I decided to post my comment because it sounds like you put your decision about hiring a business coach on hold, even though you had found a potentially good coach to work with (the first one as I understand).

    As I read your thread I understood that you would like to move your business to the next level, so I’m not really sure about why the second coach turned you down. What other reasons could she have had for turning you down?

    I definitely see the value of having a business coach. I am a business coach myself, and I do have a coach. When I don’t have a coach I tend to lose focus, since I have so many things to manage and to think about. When I work with a coach everything flows much more easily, no matter if it’s about developing a new service, changing a strategy or managing my finances and time.

    What would you find most valuable about working with a coach?

    I have no idea who the first coach was, but would it help you to discuss your concerns with her?

    All the best to you, I wish you an exciting and successful business!
    Myriam

  11. Rebecca on the 31st August

    Hi Susan,

    I had a similar situation at my previous company, where the management team were looking for business coaching to refine their strategy and create an implementation plan.

    We found it difficult to find a company to work with, as many ‘coaches’ actually came across as consultants. Though once we found a coach the team clicked with, everything was a breeze. It was helpful to have a fresh pair of eyes look at our team and strategy, and push the team in the best direction for the company.

    We had 6 months with the coach, and afterwards, the management team seemed much more aligned and the implementation plan was very effective. So, the whole coaching experience was positive for my old business, and I wouldn’t hesitate to recommend the experience to anyone else!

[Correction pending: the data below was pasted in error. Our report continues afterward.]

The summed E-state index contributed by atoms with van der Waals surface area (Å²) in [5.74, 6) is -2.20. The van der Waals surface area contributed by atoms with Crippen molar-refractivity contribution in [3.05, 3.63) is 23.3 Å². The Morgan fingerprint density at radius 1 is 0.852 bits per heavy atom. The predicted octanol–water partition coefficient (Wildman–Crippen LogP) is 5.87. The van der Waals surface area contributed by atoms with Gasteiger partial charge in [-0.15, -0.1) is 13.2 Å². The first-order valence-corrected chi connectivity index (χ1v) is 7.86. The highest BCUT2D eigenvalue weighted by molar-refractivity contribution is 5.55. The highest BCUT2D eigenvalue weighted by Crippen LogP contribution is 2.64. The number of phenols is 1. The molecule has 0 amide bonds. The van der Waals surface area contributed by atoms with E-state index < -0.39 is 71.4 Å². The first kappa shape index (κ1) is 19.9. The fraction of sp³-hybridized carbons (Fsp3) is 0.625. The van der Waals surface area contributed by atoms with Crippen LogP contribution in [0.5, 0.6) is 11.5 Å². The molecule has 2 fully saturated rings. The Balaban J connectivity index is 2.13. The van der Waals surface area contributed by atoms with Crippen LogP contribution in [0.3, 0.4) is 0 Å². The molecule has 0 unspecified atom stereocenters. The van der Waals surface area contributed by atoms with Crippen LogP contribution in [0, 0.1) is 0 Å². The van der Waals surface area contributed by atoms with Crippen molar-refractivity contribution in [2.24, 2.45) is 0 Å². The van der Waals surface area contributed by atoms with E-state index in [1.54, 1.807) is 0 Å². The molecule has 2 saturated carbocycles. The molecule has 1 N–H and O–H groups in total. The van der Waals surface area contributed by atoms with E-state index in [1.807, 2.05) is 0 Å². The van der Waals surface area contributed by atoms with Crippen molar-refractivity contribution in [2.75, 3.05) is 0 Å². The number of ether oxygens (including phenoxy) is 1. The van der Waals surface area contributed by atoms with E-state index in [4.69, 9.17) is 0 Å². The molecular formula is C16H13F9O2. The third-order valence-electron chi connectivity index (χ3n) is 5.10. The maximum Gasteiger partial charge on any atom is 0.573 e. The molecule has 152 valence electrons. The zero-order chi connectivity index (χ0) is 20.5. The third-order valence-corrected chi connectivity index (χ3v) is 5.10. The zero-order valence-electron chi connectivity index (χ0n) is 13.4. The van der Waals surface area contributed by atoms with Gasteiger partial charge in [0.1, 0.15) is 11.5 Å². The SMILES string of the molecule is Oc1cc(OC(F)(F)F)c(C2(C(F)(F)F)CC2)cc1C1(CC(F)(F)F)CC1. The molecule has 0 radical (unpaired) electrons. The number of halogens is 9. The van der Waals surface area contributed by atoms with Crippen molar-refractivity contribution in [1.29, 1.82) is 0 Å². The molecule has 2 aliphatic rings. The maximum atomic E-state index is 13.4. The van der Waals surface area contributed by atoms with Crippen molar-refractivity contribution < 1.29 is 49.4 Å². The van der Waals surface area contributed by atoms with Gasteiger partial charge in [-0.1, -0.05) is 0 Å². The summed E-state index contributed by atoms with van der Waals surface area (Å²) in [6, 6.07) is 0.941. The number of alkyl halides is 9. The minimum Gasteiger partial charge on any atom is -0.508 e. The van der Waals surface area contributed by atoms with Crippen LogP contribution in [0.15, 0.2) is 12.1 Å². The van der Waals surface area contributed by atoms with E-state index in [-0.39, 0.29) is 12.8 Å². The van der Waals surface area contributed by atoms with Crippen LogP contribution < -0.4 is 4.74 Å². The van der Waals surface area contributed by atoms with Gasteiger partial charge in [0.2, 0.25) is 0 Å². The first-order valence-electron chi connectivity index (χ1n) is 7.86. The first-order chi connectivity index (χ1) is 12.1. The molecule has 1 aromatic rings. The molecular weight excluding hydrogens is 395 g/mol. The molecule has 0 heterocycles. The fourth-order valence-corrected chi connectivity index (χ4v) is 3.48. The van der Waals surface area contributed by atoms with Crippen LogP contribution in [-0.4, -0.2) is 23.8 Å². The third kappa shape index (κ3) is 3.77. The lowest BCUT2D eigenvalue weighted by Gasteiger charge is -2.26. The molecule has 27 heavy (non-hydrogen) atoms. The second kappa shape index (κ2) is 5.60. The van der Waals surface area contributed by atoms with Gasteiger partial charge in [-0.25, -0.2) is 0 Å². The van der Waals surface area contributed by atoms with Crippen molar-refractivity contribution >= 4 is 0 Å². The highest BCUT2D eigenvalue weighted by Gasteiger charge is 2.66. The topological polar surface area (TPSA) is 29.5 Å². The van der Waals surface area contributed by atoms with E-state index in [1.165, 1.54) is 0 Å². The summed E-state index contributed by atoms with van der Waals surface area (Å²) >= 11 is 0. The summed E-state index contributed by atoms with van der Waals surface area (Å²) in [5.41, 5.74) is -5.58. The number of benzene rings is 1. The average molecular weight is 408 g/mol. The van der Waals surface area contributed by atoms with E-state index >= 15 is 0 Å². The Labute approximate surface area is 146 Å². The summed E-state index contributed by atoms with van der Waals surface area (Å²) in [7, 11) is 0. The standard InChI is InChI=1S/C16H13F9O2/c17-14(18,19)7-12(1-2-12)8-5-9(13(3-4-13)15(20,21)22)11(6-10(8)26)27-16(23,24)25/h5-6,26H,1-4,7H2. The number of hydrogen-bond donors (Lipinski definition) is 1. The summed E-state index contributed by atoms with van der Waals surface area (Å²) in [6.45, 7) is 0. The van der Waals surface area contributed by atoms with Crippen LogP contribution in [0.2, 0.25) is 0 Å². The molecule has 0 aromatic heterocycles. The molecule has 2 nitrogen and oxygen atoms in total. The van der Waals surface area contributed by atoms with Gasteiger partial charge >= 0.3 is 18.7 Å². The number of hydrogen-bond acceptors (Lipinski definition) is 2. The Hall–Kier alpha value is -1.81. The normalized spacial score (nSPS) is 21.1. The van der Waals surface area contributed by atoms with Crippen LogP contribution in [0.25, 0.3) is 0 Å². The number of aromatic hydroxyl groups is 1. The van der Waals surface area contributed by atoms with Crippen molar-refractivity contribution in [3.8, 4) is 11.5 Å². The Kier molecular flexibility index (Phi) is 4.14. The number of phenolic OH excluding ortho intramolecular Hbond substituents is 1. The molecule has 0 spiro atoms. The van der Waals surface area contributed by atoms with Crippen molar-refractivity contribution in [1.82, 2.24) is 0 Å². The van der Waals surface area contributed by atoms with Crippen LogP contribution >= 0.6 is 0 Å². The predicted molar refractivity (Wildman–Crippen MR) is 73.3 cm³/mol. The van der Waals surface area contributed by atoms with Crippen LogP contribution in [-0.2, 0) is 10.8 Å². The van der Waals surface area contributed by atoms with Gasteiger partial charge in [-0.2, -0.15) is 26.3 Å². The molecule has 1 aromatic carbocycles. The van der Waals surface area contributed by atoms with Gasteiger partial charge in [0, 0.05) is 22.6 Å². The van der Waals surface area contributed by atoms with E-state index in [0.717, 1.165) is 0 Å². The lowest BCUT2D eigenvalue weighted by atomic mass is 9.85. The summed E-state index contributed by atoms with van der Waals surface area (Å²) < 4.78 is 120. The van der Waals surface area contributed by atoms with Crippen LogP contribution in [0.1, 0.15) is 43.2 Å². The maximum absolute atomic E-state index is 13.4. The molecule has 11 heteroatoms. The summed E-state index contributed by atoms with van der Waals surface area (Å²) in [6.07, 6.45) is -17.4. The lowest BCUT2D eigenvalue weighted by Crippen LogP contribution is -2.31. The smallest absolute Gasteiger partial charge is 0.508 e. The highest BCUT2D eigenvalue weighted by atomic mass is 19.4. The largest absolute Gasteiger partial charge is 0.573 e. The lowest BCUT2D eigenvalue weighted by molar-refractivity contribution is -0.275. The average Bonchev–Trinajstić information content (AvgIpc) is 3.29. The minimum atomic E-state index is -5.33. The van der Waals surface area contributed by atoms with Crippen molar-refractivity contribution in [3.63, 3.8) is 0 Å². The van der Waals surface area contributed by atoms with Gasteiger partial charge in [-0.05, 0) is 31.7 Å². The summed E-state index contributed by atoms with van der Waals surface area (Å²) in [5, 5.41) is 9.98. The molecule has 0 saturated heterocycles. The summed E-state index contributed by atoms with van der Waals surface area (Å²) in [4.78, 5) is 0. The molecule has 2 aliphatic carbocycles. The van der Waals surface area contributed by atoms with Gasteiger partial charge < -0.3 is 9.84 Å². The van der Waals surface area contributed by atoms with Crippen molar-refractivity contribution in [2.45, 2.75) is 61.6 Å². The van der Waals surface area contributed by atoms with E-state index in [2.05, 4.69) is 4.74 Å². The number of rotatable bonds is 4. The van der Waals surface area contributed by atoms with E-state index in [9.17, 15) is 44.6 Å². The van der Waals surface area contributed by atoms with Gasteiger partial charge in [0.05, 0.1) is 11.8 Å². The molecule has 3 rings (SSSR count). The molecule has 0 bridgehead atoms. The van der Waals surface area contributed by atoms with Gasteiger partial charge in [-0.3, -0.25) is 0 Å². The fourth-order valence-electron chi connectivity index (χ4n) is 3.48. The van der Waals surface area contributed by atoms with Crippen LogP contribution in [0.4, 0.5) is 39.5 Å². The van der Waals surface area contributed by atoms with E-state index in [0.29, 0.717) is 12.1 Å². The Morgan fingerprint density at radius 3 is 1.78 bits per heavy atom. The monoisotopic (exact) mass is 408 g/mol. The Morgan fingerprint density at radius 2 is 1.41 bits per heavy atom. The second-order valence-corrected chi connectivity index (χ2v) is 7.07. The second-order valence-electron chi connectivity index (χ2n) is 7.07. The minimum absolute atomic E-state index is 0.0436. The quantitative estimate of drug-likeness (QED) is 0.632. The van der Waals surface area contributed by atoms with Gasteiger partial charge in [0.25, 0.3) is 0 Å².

12. Steve Leach on the 13th March

    Some really interesting viewpoints here. I’ve been a coach for over 15 years, joining ActionCOACH in 1997, I became their first coach and still coach and train full time.

    Many coaches tend to be ‘reactive tacticians’; that is they identify what’s going wrong and fix it. This might have been the case with the coaches Susan spoke to, who couldn’t find anything ‘wrong’ to fix and didn’t have the experience to inspire her with the specific strategies that help her to develop to the next level.

    The problem with this very common form of coaching, is that after a while, hanging out with their coach for an hour a week, becomes the clients’ favourite’ procrastination and makes them feel empowered and ‘connected’, whilst avoiding what needs to get done, to grow.

    Is IS important that you ‘click’ with a coach; but you also need to be confident that they understand the psychology of business, not just the tactics. They also need to be experienced across all disciplines of business. They’re not there to be ‘technicians’, helping you improve ‘how’ your business is done; they’re there to teach you the skills of business ownership.

    Finally and most importantly… Only ever take advice from people you aspire to be like! So make sure your coach is at ‘peace’ with who they are; enjoy significant wealth and financial habits (beyond the ‘bull’); are positive; have a successful family unit and place priority on ‘balance’.

    I’m happy to talk to anyone that’s considering getting a coach, or would like a second opinion. Good luck! Steve.